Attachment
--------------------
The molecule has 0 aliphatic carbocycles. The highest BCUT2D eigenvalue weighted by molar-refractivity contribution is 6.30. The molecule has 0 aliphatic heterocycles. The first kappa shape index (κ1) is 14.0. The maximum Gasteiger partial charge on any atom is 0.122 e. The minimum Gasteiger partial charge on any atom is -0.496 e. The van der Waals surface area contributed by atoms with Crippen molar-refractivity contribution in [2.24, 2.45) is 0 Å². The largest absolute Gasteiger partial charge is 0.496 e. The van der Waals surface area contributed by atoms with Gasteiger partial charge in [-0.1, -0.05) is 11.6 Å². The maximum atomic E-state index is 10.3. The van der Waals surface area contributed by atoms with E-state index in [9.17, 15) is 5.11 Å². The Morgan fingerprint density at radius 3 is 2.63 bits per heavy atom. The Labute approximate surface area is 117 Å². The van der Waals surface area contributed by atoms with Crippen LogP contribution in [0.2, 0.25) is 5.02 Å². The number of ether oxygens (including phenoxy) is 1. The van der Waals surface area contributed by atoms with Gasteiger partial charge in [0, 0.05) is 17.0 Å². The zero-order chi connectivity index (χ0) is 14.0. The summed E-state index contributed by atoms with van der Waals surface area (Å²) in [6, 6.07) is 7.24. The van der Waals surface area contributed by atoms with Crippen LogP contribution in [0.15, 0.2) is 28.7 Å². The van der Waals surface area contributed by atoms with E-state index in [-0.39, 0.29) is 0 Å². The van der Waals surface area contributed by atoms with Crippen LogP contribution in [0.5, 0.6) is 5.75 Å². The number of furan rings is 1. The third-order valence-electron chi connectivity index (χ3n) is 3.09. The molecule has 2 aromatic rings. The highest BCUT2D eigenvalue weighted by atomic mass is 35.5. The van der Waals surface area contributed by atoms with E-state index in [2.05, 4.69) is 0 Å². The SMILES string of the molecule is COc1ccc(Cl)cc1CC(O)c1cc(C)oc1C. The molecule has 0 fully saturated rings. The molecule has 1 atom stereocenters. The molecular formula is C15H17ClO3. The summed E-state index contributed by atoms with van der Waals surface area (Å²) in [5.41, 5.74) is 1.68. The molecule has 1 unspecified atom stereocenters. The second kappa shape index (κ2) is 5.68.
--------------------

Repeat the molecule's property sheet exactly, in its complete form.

The molecule has 0 aliphatic carbocycles. The highest BCUT2D eigenvalue weighted by molar-refractivity contribution is 6.30. The molecule has 0 aliphatic heterocycles. The first kappa shape index (κ1) is 14.0. The maximum Gasteiger partial charge on any atom is 0.122 e. The minimum Gasteiger partial charge on any atom is -0.496 e. The van der Waals surface area contributed by atoms with Crippen molar-refractivity contribution in [2.24, 2.45) is 0 Å². The largest absolute Gasteiger partial charge is 0.496 e. The van der Waals surface area contributed by atoms with Gasteiger partial charge in [-0.1, -0.05) is 11.6 Å². The maximum atomic E-state index is 10.3. The van der Waals surface area contributed by atoms with E-state index in [9.17, 15) is 5.11 Å². The Morgan fingerprint density at radius 3 is 2.63 bits per heavy atom. The Labute approximate surface area is 117 Å². The van der Waals surface area contributed by atoms with Crippen LogP contribution in [0.2, 0.25) is 5.02 Å². The number of ether oxygens (including phenoxy) is 1. The van der Waals surface area contributed by atoms with Gasteiger partial charge in [0, 0.05) is 17.0 Å². The zero-order chi connectivity index (χ0) is 14.0. The summed E-state index contributed by atoms with van der Waals surface area (Å²) in [6, 6.07) is 7.24. The van der Waals surface area contributed by atoms with Crippen LogP contribution in [0.15, 0.2) is 28.7 Å². The van der Waals surface area contributed by atoms with E-state index in [-0.39, 0.29) is 0 Å². The van der Waals surface area contributed by atoms with Crippen LogP contribution in [0.5, 0.6) is 5.75 Å². The number of furan rings is 1. The third-order valence-electron chi connectivity index (χ3n) is 3.09. The molecule has 2 aromatic rings. The highest BCUT2D eigenvalue weighted by atomic mass is 35.5. The van der Waals surface area contributed by atoms with E-state index in [2.05, 4.69) is 0 Å². The SMILES string of the molecule is COc1ccc(Cl)cc1CC(O)c1cc(C)oc1C. The molecule has 0 fully saturated rings. The molecule has 1 atom stereocenters. The molecular formula is C15H17ClO3. The summed E-state index contributed by atoms with van der Waals surface area (Å²) in [5.41, 5.74) is 1.68. The molecule has 1 unspecified atom stereocenters. The second kappa shape index (κ2) is 5.68.